Feeling Fine

It’s that time of year when sniffles and sneezes and snorts and wheezes are all around as people succumb to seasonal coughs and colds and so on. If the passenger on the bus beside you isn’t honking into a hankie, then your colleague at work will be chugging hot tea with honey for their throat. And it’s a big job, battling to keep at bay all those bugs and bacteria being airborne as everyone is eventually felled by a fat bout of flu.

Well, worry not, because to boost your immune systems today I’ve a peachy picture to make you feel all better. This is The Convalescent (probably late 1910s to mid 1920s) by Gwen John. What a cosy, coddled and comforting feel this emits, with its soft-focus subject, suffused light, divine dappled paint effect and hushed blushing color palette. Gwen John (1876 – 1939) was one of the foremost British artists of the early 1900s. In contrast to her flamboyant brother, Augustus (also an artist, one of the most gifted of his generation), she led a reclusive life and had only one solo exhibition in her lifetime. At her death, she was largely unknown, but her reputation was revived in the 1960s.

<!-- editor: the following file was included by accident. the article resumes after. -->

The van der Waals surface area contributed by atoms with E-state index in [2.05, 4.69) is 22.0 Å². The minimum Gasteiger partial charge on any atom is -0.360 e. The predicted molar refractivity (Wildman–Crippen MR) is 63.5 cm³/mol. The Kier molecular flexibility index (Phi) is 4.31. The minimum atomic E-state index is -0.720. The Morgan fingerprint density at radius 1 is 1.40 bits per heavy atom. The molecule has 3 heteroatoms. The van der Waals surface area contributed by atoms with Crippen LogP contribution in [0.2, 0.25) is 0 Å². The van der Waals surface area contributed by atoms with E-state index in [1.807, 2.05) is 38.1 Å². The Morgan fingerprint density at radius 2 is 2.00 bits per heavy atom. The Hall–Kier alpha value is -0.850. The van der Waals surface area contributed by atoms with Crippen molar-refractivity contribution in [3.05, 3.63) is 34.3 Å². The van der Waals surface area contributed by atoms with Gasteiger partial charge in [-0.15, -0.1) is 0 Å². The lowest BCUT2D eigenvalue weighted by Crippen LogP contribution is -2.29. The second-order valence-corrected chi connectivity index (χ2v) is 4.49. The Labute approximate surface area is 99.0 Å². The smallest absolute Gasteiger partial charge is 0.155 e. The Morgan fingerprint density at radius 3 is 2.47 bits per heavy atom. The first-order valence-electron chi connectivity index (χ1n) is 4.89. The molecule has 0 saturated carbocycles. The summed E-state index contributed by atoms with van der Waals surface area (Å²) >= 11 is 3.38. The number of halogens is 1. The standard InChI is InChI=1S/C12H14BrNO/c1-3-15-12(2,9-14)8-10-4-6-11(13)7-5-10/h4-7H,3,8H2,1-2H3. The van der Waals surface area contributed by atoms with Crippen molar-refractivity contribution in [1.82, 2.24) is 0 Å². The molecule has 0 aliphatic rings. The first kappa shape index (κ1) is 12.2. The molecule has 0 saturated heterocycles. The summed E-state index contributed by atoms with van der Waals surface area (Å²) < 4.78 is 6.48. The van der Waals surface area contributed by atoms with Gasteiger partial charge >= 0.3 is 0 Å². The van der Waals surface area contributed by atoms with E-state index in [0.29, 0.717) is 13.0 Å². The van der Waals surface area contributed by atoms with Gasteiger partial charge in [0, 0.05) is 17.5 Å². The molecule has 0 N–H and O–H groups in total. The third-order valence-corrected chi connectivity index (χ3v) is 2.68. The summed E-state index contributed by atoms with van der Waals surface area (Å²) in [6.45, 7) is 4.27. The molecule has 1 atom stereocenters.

This sort of quiet, contemplative study of a woman in an interior is exactly the thing that John did best. The simple, unadorned room is boiled down to a flat, matte wall, a strip of skirting and a glimpse of wood floor. Front right is a table with doily, pot and cup and the subject herself sits in a wicker chair, backed and boosted by a big white pillow.

I’m drawn especially to the dabbing of the brush, in dry opaque paint: this was a technique that John evolved in the later stages of her career (she’d started out using glazes, or transparent layers of paint) and the patched appearance gives a touching effect of tenderness or fragility. The muted colors play into this atmosphere, and the beiges, peaches, creams, browns and blue have an incredible combined effect of dampening and dulling the ‘sound’ of the scene.

This small and intimate picture packs quite some punch. The artist subtly ushers us right into the room: the cropped table and our odd standing-above-her angle see to that. Then there are the implications of the letter being read: her focus naturally piques our interest as to the contents of the text. And finally, knowing that John, a secluded and isolated sort of person, often painted herself as the subject in this sort of picture makes it immediately more compelling. Like we’re entering a magical and melancholy dialogue with the artist, in which only so much will be given away.